• Increase the annual build limits for solar resources from 300MW to at least 660MW and allow the model to select 4-hour and 8-hour battery storage resources
  • Properly assign the transmission upgrade costs to new gas infrastructure rather than coal retirement decisions
  • Move forward with a definitive retirement plan for the Wateree coal plant. By refusing to lock in a clean energy alternative for Wateree, Dominion is neglecting innovative technologies like solar and battery storage, and the utility misses an opportunity to drive technological advancements and foster job creation in the rapidly growing renewable energy sector. 

“While Dominion is still scheduled to retire the Wateree coal plant by the end of 2028, it continues to refuse to commit to replacing Wateree with battery storage. Even though it admits replacing Wateree with battery storage is the most economical replacement, they’d rather evaluate the option of replacing it with an expensive gas combustion turbine,” said Paul Black, Sierra Club’s  South Carolina Field Organizer. “The PSC’s decision also delays the retirement of the Williams coal plant just so Dominion and Santee Cooper can build a large fracked gas plant together. When will our state learn the lesson that doubling down on fossil fuels is a bad bet?”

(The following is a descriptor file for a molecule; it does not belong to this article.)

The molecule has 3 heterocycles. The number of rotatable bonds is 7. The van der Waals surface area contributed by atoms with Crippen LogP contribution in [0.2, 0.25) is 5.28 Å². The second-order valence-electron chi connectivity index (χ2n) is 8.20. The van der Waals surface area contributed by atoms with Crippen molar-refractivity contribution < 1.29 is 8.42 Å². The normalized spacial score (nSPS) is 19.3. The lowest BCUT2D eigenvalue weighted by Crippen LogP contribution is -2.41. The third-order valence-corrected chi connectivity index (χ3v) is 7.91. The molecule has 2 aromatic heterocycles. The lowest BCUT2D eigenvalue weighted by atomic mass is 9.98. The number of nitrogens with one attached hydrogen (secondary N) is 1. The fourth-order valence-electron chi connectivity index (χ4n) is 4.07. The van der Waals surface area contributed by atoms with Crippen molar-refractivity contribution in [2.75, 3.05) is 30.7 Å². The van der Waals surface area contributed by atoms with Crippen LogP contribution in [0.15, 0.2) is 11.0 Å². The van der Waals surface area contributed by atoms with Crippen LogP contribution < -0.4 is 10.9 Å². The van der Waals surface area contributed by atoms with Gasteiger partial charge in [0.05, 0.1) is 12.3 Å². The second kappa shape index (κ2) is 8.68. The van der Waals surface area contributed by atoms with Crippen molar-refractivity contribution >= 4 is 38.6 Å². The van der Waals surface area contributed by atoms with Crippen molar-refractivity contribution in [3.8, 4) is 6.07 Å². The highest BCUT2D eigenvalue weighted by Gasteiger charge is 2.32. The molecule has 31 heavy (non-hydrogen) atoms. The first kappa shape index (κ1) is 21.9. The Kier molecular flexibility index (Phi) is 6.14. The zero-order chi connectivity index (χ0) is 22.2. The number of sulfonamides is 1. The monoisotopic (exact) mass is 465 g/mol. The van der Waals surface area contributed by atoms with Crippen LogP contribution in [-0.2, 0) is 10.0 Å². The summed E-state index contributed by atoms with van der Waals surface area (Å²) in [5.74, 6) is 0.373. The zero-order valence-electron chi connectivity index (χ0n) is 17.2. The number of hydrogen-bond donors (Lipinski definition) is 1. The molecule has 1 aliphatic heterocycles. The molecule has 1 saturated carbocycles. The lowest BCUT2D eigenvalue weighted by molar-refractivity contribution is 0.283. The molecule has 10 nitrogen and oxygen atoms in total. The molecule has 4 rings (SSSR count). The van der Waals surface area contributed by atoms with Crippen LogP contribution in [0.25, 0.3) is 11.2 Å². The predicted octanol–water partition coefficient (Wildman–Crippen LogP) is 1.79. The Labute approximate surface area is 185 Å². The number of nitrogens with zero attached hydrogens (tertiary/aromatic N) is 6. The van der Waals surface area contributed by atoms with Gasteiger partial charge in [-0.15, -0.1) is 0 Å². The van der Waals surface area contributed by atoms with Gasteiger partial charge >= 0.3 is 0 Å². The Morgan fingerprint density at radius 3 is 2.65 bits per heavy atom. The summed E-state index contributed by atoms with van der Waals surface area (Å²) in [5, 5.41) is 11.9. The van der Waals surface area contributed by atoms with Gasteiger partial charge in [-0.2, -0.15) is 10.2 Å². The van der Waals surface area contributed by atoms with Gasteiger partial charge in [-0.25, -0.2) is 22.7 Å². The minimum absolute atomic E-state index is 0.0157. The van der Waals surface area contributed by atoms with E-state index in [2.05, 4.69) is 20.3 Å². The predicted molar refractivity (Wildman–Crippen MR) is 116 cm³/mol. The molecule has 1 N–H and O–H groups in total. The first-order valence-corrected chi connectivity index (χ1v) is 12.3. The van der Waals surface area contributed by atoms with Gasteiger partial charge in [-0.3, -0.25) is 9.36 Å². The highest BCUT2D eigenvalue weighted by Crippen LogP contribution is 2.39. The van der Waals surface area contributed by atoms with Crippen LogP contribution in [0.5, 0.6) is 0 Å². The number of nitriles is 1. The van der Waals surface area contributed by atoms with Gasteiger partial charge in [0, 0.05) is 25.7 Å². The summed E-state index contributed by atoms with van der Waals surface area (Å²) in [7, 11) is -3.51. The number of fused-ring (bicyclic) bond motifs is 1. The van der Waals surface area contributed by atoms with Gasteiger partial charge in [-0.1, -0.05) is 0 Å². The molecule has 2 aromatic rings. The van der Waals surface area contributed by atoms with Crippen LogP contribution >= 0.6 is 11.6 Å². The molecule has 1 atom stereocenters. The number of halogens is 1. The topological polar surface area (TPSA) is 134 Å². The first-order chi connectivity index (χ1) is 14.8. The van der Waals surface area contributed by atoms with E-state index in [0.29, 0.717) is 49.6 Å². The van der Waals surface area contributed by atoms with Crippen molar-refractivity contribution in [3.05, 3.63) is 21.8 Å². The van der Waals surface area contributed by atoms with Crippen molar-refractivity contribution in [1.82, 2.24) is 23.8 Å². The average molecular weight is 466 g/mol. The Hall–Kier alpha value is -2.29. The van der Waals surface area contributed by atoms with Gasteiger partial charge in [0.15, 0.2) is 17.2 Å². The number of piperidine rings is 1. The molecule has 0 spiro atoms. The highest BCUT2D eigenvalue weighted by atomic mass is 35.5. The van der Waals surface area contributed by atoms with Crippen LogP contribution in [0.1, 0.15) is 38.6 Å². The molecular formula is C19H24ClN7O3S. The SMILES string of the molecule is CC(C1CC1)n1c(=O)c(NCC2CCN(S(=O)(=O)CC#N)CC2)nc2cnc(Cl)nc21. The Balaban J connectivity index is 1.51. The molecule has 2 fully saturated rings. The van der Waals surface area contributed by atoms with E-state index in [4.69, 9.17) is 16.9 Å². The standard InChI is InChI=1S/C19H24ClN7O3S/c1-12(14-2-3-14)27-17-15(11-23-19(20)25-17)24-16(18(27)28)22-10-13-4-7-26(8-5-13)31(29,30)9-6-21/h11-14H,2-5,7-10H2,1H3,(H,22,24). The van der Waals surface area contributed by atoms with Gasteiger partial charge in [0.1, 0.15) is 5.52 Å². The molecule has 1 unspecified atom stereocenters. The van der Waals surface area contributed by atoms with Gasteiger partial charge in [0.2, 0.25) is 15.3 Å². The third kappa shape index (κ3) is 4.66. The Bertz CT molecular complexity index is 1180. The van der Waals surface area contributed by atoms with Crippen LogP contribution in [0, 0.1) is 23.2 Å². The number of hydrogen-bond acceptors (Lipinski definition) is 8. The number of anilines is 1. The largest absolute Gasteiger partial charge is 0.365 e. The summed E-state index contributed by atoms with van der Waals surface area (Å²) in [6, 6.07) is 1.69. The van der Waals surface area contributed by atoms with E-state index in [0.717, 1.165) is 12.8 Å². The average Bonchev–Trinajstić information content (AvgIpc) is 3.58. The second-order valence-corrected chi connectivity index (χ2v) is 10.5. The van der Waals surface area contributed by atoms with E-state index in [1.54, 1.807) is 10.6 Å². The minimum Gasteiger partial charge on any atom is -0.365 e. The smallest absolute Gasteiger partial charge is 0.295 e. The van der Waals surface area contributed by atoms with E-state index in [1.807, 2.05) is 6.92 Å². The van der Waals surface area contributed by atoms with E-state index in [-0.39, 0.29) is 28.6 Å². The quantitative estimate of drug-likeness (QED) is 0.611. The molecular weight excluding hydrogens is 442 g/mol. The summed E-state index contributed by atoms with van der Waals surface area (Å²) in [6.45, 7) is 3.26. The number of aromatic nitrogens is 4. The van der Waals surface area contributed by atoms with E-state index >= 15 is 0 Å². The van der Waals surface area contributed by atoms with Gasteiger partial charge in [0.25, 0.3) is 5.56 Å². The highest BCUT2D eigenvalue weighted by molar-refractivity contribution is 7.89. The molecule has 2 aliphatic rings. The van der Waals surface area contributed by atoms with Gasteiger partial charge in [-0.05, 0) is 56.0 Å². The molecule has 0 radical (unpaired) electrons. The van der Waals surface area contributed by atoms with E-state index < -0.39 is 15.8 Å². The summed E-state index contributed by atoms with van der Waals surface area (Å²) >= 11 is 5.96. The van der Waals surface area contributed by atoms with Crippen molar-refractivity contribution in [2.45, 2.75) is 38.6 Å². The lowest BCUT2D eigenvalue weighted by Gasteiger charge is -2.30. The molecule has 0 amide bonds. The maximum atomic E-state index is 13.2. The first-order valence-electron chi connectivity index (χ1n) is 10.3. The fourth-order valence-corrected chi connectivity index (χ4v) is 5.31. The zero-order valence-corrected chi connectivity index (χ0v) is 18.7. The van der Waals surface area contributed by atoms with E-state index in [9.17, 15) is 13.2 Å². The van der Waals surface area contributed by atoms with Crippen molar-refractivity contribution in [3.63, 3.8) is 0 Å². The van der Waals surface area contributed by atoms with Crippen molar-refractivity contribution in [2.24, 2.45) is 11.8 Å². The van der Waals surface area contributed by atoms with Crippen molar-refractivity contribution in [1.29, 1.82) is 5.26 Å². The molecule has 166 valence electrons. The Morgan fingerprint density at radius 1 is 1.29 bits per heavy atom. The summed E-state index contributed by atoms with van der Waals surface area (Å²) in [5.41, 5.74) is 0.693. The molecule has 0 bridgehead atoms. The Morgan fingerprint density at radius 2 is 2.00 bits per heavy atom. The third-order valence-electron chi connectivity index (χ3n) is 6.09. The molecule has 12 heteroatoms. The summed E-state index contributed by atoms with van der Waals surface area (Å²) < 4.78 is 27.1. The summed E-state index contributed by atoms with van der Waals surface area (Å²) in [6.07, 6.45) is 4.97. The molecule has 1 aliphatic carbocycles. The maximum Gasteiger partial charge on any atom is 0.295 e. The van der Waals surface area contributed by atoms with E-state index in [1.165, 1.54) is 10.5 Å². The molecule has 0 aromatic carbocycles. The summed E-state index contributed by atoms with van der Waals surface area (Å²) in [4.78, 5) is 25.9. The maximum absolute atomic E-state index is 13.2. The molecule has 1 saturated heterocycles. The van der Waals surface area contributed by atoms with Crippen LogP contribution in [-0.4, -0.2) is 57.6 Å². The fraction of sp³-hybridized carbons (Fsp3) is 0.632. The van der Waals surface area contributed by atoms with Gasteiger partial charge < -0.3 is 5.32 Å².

Starting December 4, the PSC will hold a hearing on the Santee Cooper IRP, which will be the public-owned utility’s first time going through this process. This hearing provides an opportunity to evaluate the utility’s proposed energy plan. Santee Cooper shouldn't be allowed to ignore its own analysis. Their analysis shows that it is more economical to retire the Winyah coal plant at the end of 2028 and avoid Effluent Limitation Guidelines costs set federally to protect Americans from high levels of pollution. Additionally, the Cross coal plant should not continue running until 2052--especially in light of the proposed Section 111 rules, which show that it is more economical to retire Cross no later than 2034. Community members hope this hearing will provide the opportunity to take a closer look at the costs of the proposed shared gas plant with Dominion  - costs that don’t match Dominion’s numbers for the same project. At a minimum, Santee Cooper should be required to use the same capital cost assumptions for the shared gas plant as Dominion, to not skew the results.

About the Sierra Club

The Sierra Club is America’s largest and most influential grassroots environmental organization, with millions of members and supporters. In addition to protecting every person's right to get outdoors and access the healing power of nature, the Sierra Club works to promote clean energy, safeguard the health of our communities, protect wildlife, and preserve our remaining wild places through grassroots activism, public education, lobbying, and legal action. For more information, visit www.sierraclub.org.